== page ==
“I’m speechless. I have no words. It’s different from anything I’ve ever felt. It’s the biggest title I’ve ever won. To win it in my first main draw was unbelievable. I was just trying to enjoy it. There are no words to describe it.

“The ability to stay emotionally in place from the first ball to the last was pretty important for me. I was able to give myself a chance and just play my game, instead of being worried about other factors and beating myself. It got easier as the tournament went on and after I won a few rounds, I got better and better.”

Blanch is the first player to win a Challenger title on debut since Casper Ruud in Sevilla, Spain, in 2016. He is also the first lucky loser champion on the circuit in 18 months, and just the second player to win a title while sitting outside the Top 500 of the ATP Rankings this year. 

After previously falling in eight qualifying attempts at the Challenger level, it was well worth the wait for the surging American. In just one week, the then World No. 508 catapulted 200 spots, soaring to a career-high No. 308.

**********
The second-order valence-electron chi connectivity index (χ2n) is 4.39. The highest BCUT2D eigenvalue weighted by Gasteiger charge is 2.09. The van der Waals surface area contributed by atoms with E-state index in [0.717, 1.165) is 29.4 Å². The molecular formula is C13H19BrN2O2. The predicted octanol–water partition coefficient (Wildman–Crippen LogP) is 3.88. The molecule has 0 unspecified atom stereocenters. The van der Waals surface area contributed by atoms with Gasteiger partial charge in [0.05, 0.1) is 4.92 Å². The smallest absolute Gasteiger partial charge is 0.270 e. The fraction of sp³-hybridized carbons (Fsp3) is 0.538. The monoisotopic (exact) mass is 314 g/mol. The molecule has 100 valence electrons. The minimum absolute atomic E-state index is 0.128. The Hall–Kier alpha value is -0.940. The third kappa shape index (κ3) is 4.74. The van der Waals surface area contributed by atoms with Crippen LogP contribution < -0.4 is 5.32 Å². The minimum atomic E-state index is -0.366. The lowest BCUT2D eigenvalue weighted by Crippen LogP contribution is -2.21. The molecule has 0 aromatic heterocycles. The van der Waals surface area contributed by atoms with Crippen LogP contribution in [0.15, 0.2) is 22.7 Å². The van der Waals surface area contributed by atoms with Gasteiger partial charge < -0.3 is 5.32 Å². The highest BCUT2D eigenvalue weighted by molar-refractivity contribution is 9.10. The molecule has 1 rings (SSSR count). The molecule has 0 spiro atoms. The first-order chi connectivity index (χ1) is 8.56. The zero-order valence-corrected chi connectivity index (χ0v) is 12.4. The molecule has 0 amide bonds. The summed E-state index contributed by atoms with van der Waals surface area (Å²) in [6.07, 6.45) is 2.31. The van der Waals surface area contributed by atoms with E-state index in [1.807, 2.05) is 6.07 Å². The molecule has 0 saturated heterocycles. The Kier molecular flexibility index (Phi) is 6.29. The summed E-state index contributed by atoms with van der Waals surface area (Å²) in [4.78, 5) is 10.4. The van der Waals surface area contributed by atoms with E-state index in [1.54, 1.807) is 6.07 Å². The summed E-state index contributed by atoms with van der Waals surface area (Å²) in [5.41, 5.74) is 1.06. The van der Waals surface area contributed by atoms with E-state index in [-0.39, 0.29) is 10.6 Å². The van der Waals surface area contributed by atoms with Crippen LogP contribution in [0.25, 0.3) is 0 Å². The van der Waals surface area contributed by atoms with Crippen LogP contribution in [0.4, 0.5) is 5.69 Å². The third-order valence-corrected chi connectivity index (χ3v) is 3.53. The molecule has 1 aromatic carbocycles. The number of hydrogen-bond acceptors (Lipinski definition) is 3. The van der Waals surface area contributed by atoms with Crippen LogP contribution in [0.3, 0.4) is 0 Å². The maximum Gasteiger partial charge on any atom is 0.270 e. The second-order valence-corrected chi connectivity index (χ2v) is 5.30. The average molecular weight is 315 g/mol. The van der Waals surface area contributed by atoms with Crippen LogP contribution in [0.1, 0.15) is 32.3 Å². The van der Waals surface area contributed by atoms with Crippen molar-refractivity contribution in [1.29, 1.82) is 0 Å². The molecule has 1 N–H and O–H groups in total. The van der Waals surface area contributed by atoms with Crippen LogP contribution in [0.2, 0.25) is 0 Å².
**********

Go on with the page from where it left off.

Blanch suddenly finds himself thrust among the burgeoning #NextGenATP American contingent, led by Top 100 star Frances Tiafoe. He is one of three to lift a trophy this year, joining Taylor Fritz (Newport Beach) and Reilly Opelka (Bordeaux).

“The biggest goal for me was trying to perform well in bigger tournaments. I felt like I could, but I wasn’t able to give myself those chances. It was a dream for me to play this well and perform like I did. To do it in a tournament this big and to do it all week was unbelievable.”


Ulises’ Unique Journey: From The Americas To Asia And Back

Players traveling the world on both the ATP World Tour and ATP Challenger Tour find themselves immersed in different cultures throughout the year. But for Blanch, it was a part of life long before he fell in love with tennis.